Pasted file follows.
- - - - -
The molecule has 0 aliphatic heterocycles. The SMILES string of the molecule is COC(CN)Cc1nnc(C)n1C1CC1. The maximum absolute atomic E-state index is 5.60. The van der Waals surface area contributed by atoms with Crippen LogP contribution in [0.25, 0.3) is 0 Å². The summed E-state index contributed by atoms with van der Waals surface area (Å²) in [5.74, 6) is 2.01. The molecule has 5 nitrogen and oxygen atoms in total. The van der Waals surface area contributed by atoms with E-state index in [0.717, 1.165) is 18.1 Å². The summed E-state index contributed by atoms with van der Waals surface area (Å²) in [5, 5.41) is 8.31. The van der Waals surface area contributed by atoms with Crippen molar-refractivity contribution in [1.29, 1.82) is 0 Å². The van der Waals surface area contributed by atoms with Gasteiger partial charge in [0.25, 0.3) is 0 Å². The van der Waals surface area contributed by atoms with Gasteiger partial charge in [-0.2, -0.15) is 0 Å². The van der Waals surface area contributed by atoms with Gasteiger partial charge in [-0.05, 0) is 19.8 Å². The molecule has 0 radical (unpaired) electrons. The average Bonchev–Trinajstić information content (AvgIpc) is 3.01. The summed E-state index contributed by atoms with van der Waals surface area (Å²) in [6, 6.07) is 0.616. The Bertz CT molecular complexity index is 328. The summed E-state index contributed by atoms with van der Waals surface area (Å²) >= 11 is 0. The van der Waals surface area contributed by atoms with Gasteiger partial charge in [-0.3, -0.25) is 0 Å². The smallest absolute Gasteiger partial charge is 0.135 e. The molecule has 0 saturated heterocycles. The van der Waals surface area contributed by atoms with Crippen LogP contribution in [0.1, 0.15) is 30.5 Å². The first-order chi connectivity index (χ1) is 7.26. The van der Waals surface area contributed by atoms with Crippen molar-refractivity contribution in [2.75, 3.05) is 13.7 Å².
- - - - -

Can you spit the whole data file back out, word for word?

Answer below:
The molecule has 0 aliphatic heterocycles. The SMILES string of the molecule is COC(CN)Cc1nnc(C)n1C1CC1. The maximum absolute atomic E-state index is 5.60. The van der Waals surface area contributed by atoms with Crippen LogP contribution in [0.25, 0.3) is 0 Å². The summed E-state index contributed by atoms with van der Waals surface area (Å²) in [5.74, 6) is 2.01. The molecule has 5 nitrogen and oxygen atoms in total. The van der Waals surface area contributed by atoms with E-state index in [0.717, 1.165) is 18.1 Å². The summed E-state index contributed by atoms with van der Waals surface area (Å²) in [5, 5.41) is 8.31. The van der Waals surface area contributed by atoms with Crippen molar-refractivity contribution in [1.29, 1.82) is 0 Å². The van der Waals surface area contributed by atoms with Gasteiger partial charge in [0.25, 0.3) is 0 Å². The van der Waals surface area contributed by atoms with Gasteiger partial charge in [-0.2, -0.15) is 0 Å². The van der Waals surface area contributed by atoms with Gasteiger partial charge in [-0.05, 0) is 19.8 Å². The molecule has 0 radical (unpaired) electrons. The average Bonchev–Trinajstić information content (AvgIpc) is 3.01. The summed E-state index contributed by atoms with van der Waals surface area (Å²) in [6, 6.07) is 0.616. The Bertz CT molecular complexity index is 328. The summed E-state index contributed by atoms with van der Waals surface area (Å²) >= 11 is 0. The van der Waals surface area contributed by atoms with Gasteiger partial charge in [-0.3, -0.25) is 0 Å². The smallest absolute Gasteiger partial charge is 0.135 e. The molecule has 0 saturated heterocycles. The van der Waals surface area contributed by atoms with Crippen LogP contribution in [0.1, 0.15) is 30.5 Å². The first-order chi connectivity index (χ1) is 7.26. The van der Waals surface area contributed by atoms with Crippen molar-refractivity contribution in [2.75, 3.05) is 13.7 Å².